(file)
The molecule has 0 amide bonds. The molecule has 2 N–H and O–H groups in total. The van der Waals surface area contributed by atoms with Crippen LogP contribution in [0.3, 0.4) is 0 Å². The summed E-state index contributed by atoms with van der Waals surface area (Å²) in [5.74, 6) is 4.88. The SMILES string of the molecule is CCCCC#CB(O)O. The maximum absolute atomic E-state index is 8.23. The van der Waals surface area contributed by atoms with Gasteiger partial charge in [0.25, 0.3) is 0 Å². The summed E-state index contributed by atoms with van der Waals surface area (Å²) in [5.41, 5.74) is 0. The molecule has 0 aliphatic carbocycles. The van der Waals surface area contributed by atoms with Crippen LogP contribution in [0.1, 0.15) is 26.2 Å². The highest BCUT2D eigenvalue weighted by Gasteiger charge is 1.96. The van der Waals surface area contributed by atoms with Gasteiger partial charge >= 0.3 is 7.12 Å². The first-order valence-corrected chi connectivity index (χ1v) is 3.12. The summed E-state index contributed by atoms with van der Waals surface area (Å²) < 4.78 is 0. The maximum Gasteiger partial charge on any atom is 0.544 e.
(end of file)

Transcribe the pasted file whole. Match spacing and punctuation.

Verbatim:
The molecule has 0 amide bonds. The molecule has 2 N–H and O–H groups in total. The van der Waals surface area contributed by atoms with Crippen LogP contribution in [0.3, 0.4) is 0 Å². The summed E-state index contributed by atoms with van der Waals surface area (Å²) in [5.74, 6) is 4.88. The SMILES string of the molecule is CCCCC#CB(O)O. The maximum absolute atomic E-state index is 8.23. The van der Waals surface area contributed by atoms with Gasteiger partial charge in [0.25, 0.3) is 0 Å². The summed E-state index contributed by atoms with van der Waals surface area (Å²) in [5.41, 5.74) is 0. The molecule has 0 aliphatic carbocycles. The van der Waals surface area contributed by atoms with Crippen LogP contribution in [0.1, 0.15) is 26.2 Å². The highest BCUT2D eigenvalue weighted by Gasteiger charge is 1.96. The van der Waals surface area contributed by atoms with Gasteiger partial charge >= 0.3 is 7.12 Å². The first-order valence-corrected chi connectivity index (χ1v) is 3.12. The summed E-state index contributed by atoms with van der Waals surface area (Å²) < 4.78 is 0. The maximum Gasteiger partial charge on any atom is 0.544 e.